NASA video shows satellite view of 2011 Arctic sea ice melt

Arctic sea ice goes through swings every year. Ice typically grows from October to February, and then slowly melts during the spring and summer months. During the end of the winter months, the greatest development of ice is called the annual maximum.  Then, during the end of summer around September, the decline of ice is at its annual minimum.  NASA created a video showing the decline of the ice from its near-maximum state (in early spring 2011) to the near-minimum state (in September 2011) using the AMSR-E instrument on NASA’s Aqua satellite.

When it comes to climate change, scientists are worried about the decline in Arctic sea ice. As the white, reflective ice disappears, darker ocean waters appear. Snow and ice have a high albedo, meaning that a lot of sunlight reflects away from the surface. Ocean waters have a lower albedo, which means more sunlight can be absorbed into the water due to less reflectivity.  If we see more ocean and less ice, more melting can occur. In the image below, Arctic sea ice is smaller than ever before.  Ice extent is the lowest it has been for 2011, even at the maximum in March – that is, the maximum for 2011 is smaller than previous maximums.

Arctic sea ice extent from 2003 to 2011. Map also includes the average sea ice extent from 1972 to 2008. Minimum ice development occurs in September, while the maximum occurs in March. Image Credit: University of Bremen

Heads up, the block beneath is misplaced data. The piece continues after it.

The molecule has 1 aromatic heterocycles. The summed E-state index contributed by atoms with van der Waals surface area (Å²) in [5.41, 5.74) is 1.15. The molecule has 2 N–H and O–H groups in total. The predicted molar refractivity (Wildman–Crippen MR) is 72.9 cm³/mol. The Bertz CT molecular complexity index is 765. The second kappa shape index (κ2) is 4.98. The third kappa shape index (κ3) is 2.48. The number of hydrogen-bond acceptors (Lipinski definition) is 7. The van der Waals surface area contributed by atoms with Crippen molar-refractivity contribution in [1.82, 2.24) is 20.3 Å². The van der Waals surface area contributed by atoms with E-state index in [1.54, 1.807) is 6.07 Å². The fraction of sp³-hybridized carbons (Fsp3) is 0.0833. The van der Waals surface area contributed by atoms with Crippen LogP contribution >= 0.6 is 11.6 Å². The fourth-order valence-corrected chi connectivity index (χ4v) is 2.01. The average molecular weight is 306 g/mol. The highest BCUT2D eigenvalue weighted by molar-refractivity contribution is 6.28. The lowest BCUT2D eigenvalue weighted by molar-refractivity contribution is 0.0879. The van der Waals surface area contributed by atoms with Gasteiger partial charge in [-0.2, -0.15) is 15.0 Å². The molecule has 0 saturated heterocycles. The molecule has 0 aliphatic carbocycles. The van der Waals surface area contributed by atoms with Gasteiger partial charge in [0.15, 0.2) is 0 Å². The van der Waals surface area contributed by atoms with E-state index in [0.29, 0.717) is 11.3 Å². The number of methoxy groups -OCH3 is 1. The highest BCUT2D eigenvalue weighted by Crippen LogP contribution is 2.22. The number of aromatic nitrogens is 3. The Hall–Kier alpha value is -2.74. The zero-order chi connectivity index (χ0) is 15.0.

According to NOAA’s National Climatic Data Center (NCDC), August 2011 was the 15th consecutive August and 123rd consecutive month that saw below-average Arctic sea ice extent.  (The average period is from 1979 to 2000.)  During the month of August 2011, the average Arctic sea ice extent was 28 percent below the long-term average, ranking as the second smallest August extent since satellite records began in 1979. Arctic sea ice volume reached a record daily low on August 31, 2011, of 1,026 cubic miles (4,275 cubic kilometers).  The previous record daily low was held back in September 15, 2010, with 1,062 cubic miles (4,428 cubic kilometers).

The NCDC also includes that the difference between the August 2011 extent and the long-term monthly average was around 830,000 square miles (2.15 million square kilometers), which is roughly the size of Greenland.

Greenland. Via Wikimedia

Bottom line: Arctic sea ice is shrinking. NASA’s video shows the extent of the melting of ice from early spring 2011 into September 2011. The minimum is the lowest ever measured.

September 16, 2011

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